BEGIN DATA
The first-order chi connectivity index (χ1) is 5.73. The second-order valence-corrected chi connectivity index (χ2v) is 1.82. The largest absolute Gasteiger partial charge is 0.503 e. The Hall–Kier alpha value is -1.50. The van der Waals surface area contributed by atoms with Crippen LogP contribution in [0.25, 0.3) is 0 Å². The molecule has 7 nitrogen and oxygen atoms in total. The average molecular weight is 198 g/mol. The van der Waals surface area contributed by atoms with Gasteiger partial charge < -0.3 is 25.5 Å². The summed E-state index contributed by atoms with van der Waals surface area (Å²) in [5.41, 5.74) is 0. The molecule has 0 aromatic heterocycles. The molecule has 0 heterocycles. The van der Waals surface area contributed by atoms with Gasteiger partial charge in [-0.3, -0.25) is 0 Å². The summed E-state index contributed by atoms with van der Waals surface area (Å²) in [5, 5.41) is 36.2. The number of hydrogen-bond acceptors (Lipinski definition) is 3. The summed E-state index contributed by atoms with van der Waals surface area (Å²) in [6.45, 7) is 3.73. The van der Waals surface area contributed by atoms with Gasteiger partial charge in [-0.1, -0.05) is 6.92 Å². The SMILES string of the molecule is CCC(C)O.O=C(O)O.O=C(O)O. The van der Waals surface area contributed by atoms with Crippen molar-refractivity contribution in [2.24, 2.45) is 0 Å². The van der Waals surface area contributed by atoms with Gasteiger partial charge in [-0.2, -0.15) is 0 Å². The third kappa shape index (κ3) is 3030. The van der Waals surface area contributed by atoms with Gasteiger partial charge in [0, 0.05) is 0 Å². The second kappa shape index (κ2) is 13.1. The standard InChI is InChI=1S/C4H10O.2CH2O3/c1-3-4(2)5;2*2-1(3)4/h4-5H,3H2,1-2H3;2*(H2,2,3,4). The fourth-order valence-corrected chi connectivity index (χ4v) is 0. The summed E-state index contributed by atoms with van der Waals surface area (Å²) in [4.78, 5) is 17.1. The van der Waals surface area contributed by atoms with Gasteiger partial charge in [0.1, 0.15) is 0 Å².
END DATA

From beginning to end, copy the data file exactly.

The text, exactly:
The first-order chi connectivity index (χ1) is 5.73. The second-order valence-corrected chi connectivity index (χ2v) is 1.82. The largest absolute Gasteiger partial charge is 0.503 e. The Hall–Kier alpha value is -1.50. The van der Waals surface area contributed by atoms with Crippen LogP contribution in [0.25, 0.3) is 0 Å². The molecule has 7 nitrogen and oxygen atoms in total. The average molecular weight is 198 g/mol. The van der Waals surface area contributed by atoms with Gasteiger partial charge < -0.3 is 25.5 Å². The summed E-state index contributed by atoms with van der Waals surface area (Å²) in [5.41, 5.74) is 0. The molecule has 0 aromatic heterocycles. The molecule has 0 heterocycles. The van der Waals surface area contributed by atoms with Gasteiger partial charge in [-0.3, -0.25) is 0 Å². The summed E-state index contributed by atoms with van der Waals surface area (Å²) in [5, 5.41) is 36.2. The number of hydrogen-bond acceptors (Lipinski definition) is 3. The summed E-state index contributed by atoms with van der Waals surface area (Å²) in [6.45, 7) is 3.73. The van der Waals surface area contributed by atoms with Gasteiger partial charge in [-0.1, -0.05) is 6.92 Å². The SMILES string of the molecule is CCC(C)O.O=C(O)O.O=C(O)O. The van der Waals surface area contributed by atoms with Crippen molar-refractivity contribution in [2.24, 2.45) is 0 Å². The van der Waals surface area contributed by atoms with Gasteiger partial charge in [-0.2, -0.15) is 0 Å². The third kappa shape index (κ3) is 3030. The van der Waals surface area contributed by atoms with Gasteiger partial charge in [0, 0.05) is 0 Å². The second kappa shape index (κ2) is 13.1. The standard InChI is InChI=1S/C4H10O.2CH2O3/c1-3-4(2)5;2*2-1(3)4/h4-5H,3H2,1-2H3;2*(H2,2,3,4). The fourth-order valence-corrected chi connectivity index (χ4v) is 0. The summed E-state index contributed by atoms with van der Waals surface area (Å²) in [4.78, 5) is 17.1. The van der Waals surface area contributed by atoms with Gasteiger partial charge in [0.1, 0.15) is 0 Å².